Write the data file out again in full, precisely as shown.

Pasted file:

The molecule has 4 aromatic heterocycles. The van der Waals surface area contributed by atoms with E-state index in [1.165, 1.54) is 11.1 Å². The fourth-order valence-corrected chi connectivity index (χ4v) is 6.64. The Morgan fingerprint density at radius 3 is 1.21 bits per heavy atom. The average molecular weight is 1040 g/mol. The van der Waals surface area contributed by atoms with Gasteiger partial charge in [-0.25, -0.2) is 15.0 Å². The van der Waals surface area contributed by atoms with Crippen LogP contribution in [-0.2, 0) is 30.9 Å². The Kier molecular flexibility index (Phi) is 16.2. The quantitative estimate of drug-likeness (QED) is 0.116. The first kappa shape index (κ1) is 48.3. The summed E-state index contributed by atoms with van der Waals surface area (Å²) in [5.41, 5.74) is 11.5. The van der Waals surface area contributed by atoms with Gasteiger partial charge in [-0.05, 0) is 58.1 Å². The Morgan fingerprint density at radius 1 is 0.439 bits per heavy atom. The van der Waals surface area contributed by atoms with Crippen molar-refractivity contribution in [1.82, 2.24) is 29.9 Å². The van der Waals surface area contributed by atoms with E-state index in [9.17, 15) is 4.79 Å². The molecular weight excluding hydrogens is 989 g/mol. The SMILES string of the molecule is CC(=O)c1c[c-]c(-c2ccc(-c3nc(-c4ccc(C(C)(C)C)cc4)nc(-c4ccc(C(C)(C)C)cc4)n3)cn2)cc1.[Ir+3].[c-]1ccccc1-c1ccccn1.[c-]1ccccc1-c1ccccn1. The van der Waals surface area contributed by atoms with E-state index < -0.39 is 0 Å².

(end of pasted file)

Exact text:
The molecule has 4 aromatic heterocycles. The van der Waals surface area contributed by atoms with E-state index in [1.165, 1.54) is 11.1 Å². The fourth-order valence-corrected chi connectivity index (χ4v) is 6.64. The Morgan fingerprint density at radius 3 is 1.21 bits per heavy atom. The average molecular weight is 1040 g/mol. The van der Waals surface area contributed by atoms with Gasteiger partial charge in [-0.25, -0.2) is 15.0 Å². The van der Waals surface area contributed by atoms with Crippen LogP contribution in [-0.2, 0) is 30.9 Å². The Kier molecular flexibility index (Phi) is 16.2. The quantitative estimate of drug-likeness (QED) is 0.116. The first kappa shape index (κ1) is 48.3. The summed E-state index contributed by atoms with van der Waals surface area (Å²) in [5.41, 5.74) is 11.5. The van der Waals surface area contributed by atoms with Gasteiger partial charge in [-0.05, 0) is 58.1 Å². The Morgan fingerprint density at radius 1 is 0.439 bits per heavy atom. The van der Waals surface area contributed by atoms with Crippen molar-refractivity contribution in [1.82, 2.24) is 29.9 Å². The van der Waals surface area contributed by atoms with E-state index in [9.17, 15) is 4.79 Å². The molecular weight excluding hydrogens is 989 g/mol. The SMILES string of the molecule is CC(=O)c1c[c-]c(-c2ccc(-c3nc(-c4ccc(C(C)(C)C)cc4)nc(-c4ccc(C(C)(C)C)cc4)n3)cn2)cc1.[Ir+3].[c-]1ccccc1-c1ccccn1.[c-]1ccccc1-c1ccccn1. The van der Waals surface area contributed by atoms with E-state index < -0.39 is 0 Å².